Bitcoin and Bitcoin-like payments

Bitcoins (BTC) are increasingly used as a virtual currency for purchases of goods and for the remuneration of works or services. There are other, similar currencies such as Litecoins and PPCoins. According to the daily newspaper Die Welt, Bitcoins are now accepted by more than 75,000 companies.

Bitcoins are created using a mathematical process. Anyone who has a powerful enough computer can access that process by logging into a peer-to-peer system. The individual participants (clients) create the currency by solving CPU-intensive cryptographic tasks (so-called mining). For mathematical reasons, the possible number of Bitcoins in circulation is limited to approximately 21 million units (Extract from the Annual Report 2013 of the Federal Financial Supervisory Authority – BaFin – regarding trading in Bitcoins, dated 17 June 2014).

Since their introduction, Bitcoins have been subject to strong value fluctuations: Exchange rates ranged from the single-digit to the high triple-digit Euro area; the current exchange rate is about 215 Euro.

Although most Germans have probably not used Bitcoins yet, it can be assumed that the majority of the population has at least heard of them.

Given the widespread acceptance of Bitcoins by companies, it cannot be ruled out that they fulfil a monetary function and therefore could fall under the legal definition of “money”.

Regulatory classification

In a first step, a legally binding determination of the regulatory nature of Bitcoins was made. At the end of 2013, the BaFin released an article about Bitcoins and structurally similar virtual currencies. According to BaFin, Bitcoins are financial instruments and specifically fall under the subgroup “units of account”. Therefore, certain activities associated with Bitcoins can trigger a licence requirement pursuant to the German Banking Act (Kreditwesengesetz – KWG). Such a licence is required for e.g. purchasing and selling Bitcoins in the institution’s own name for the account of others (principal broking business) as well as on behalf of and for the account of others (contract broking), the purchase of Bitcoins at the institution’s own risk for placing in the market or the assumption of equivalent guarantees (underwriting business), provided that the activity is carried out commercially or within a scope which requires a commercially organized business. Also, investment advice, the operation of a multilateral trading system, placement business, financial portfolio management and the practically significant proprietary trading can be subject to BaFin authorization, when associated with Bitcoins. For more details, see the mentioned BaFin article.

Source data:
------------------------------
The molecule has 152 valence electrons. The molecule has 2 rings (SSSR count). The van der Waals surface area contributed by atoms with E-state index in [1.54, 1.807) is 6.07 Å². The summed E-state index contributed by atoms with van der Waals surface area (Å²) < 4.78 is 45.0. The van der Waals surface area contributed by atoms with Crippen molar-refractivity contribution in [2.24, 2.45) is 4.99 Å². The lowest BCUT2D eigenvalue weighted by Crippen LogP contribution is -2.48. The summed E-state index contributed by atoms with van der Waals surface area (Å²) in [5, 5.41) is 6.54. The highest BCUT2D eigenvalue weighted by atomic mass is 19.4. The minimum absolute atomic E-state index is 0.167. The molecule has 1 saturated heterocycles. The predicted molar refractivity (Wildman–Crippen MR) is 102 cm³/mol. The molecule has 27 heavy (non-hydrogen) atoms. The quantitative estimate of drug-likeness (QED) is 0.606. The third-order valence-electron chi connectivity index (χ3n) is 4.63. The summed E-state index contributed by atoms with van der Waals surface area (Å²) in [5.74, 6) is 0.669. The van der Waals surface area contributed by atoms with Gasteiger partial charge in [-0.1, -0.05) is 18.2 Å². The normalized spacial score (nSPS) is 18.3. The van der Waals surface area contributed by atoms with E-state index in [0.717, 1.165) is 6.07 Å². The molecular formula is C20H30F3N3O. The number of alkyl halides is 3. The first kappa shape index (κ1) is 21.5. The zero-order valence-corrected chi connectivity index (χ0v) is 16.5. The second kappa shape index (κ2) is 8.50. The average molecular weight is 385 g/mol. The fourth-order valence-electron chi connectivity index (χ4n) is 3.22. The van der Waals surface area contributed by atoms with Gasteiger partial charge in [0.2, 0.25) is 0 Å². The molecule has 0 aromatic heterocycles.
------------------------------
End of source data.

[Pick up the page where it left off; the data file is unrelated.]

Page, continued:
Since from a legal point of view, Bitcoins are neither regarded as money nor as e-money, they shall in principle not fall within the scope of the German Payment Services Regulation Act (Zahlungsdiensteaufsichtsgesetz – ZAG).

It remains to be seen whether the e-money definition is going to be adapted with the result that it will also include Bitcoins and similar virtual currencies or if those currencies will per se be subject to regulation pursuant to the ZAG as a separate instrument. This could have far-reaching consequences for payments with Bitcoins and Bitcoin-like currencies. In light of the hazards and risks associated with Bitcoins (value fluctuations, data theft), the decision to set up a regulation may well be taken.